My time in Prague can be split into two very different nights.
The first saw myself and a few friends arrive in the early evening and head straight to a local bar for the first of a fair few local beers. Our next stop came via the unavoidable Christmas market, where half of our cohort opted for the safe bet of mulled wine while myself and another attempted to mix it up with a cup of ‘grog’ (to be avoided if you don’t like the sound of a double shot of rum topped up with hot water).
Our night failed to get off the ground from there, as we struggled to find local bars that seemed lively and/or interesting on this quiet midweek night. Our search took us through neighbourhoods reminiscent of Paris, with narrow but sheer walls surrounded miniature parks and cobbled streets.
The crowds peaked at Wenceslas Square, a thriving road strikingly alike Barcelona’s Las Ramblas, but one that offered us only typical high street shops and far too many offers of ‘free titties’, which is perhaps a consequence of the city’s popularity with stag dos.
Fortunately, things picked up considerably the next morning. For travellers easily intimidated by huge cities with endless attractions, Prague offers the perfect balance of enough things to do without requiring complicated plans or rushing around.
We took the underground – just try and memorise the station names, north of the river, from where we climbed uphill, through old streets where the trams would occasionally have you hopping out of the way, to the refreshingly simple-named Prague Castle.
The castle itself is surrounded by the Old Royal Palace, providing you with an extra attraction on your trip, while its location at the summit of the city provides sensational views of the sprawling city below.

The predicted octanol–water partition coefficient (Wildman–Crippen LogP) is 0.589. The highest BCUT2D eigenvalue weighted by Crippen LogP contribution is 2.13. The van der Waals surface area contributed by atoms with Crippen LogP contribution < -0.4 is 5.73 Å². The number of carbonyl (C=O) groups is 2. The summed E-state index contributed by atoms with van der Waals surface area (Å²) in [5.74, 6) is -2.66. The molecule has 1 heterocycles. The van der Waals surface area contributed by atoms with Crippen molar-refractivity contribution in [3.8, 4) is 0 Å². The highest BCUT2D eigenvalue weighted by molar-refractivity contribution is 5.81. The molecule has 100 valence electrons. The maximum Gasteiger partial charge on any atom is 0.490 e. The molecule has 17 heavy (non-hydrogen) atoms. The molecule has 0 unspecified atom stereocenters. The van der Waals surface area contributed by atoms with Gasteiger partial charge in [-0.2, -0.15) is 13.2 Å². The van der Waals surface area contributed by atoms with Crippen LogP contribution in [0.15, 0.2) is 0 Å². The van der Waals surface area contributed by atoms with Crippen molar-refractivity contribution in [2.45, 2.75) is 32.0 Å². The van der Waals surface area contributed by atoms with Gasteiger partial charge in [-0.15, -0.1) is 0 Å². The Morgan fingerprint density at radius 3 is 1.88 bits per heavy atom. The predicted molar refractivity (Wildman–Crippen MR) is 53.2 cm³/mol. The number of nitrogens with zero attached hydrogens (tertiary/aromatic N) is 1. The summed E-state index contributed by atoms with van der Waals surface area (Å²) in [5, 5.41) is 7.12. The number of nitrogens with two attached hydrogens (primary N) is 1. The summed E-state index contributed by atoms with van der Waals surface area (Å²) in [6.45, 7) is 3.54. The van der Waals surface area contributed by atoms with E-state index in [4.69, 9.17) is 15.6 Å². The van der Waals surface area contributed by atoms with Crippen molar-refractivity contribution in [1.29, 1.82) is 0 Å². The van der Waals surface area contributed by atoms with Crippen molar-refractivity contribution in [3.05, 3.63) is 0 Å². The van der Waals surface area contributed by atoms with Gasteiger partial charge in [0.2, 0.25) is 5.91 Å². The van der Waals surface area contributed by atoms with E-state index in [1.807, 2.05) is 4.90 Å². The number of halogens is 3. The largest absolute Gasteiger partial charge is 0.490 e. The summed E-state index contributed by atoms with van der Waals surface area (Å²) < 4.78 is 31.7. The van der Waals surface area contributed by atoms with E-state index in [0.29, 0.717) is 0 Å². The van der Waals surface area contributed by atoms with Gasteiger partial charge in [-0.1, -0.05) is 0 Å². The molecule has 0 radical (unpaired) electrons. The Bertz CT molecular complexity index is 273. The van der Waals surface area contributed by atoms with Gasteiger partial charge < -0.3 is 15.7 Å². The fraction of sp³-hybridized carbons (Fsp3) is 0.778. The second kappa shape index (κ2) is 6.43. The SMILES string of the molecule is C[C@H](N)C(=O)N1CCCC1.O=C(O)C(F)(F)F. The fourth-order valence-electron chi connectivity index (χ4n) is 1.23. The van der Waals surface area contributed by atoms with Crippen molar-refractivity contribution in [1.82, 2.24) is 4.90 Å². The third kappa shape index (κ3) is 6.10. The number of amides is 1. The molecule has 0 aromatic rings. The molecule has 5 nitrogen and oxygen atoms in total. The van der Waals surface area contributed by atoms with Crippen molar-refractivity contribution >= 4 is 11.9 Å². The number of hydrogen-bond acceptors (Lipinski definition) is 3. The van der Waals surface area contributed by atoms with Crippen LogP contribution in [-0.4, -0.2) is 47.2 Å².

From here it is an easy stroll/roll down the hill to the river and Charles Bridge, packed full of curious tourists and local merchants. The Dancing House is well worth a Google and being nearby provides a nice spot for a drink while once again overlooking the river and the city.
Next came one of the main purposes of our trip – Slavia Praha vs. FC Astana of Kazakhstan in the Europa League. As four big football fans, we were keen to sample a taste of the atmosphere for which such central/eastern European clubs are famous. And while the football itself was not of great quality, with Slavia suffering an underwhelming 0-1 defeat, the atmosphere certainly was.
We were greeted on the terrace by a particularly enthusiastic drummer, before realising soon after that our seat numbers meant nothing and it was very much a free-for-all. With one fan leading the chants from atop a mini stage, we soaked up and joined in with as many Czechian chants as we could.
The match ended with an onslaught of smoke-spewing flares, proving all too much for our sensitive English eyes and throats, as we choked our way through an early exit. It was certainly a memorable experience.
Having learnt our lesson from the previous night, we had each taken to Tinder for some local advice on where to head in the evening. One such match proved fruitful (nice one, Robin), and we soon found ourselves queuing outside the mysterious Vzorkovna (no name on the door – thank you, Google maps).
Once inside we were introduced to a bar like no other. Billed as a ruins bar, it felt like a post-apocalyptic nuclear bunker which had gradually blossomed into a thriving underground village. But, in a good way, I promise. There were people sat by the walls, on the floor, hanging off beams above the bar, everywhere you looked. Up and down the rooms took you, leading to the main stage, where shortly after midnight a variety of acts appeared to entertain the crowds.
The main attraction, however, was provided by a ridiculously sized Irish wolfhound. I honestly did not know dogs this big existed – on its hind legs it would have comfortably dwarfed my six foot frame. The bar possessed a handful of other dogs as well, but the big guy stole the show, and the attention.
As the final act left the stage at 3am we took our leave, heading back to our apartment satisfied we’d finally found a bar that truly did Prague justice. It wasn’t easy, but it was definitely worth it.
Words by Tom Webb
Words by HQ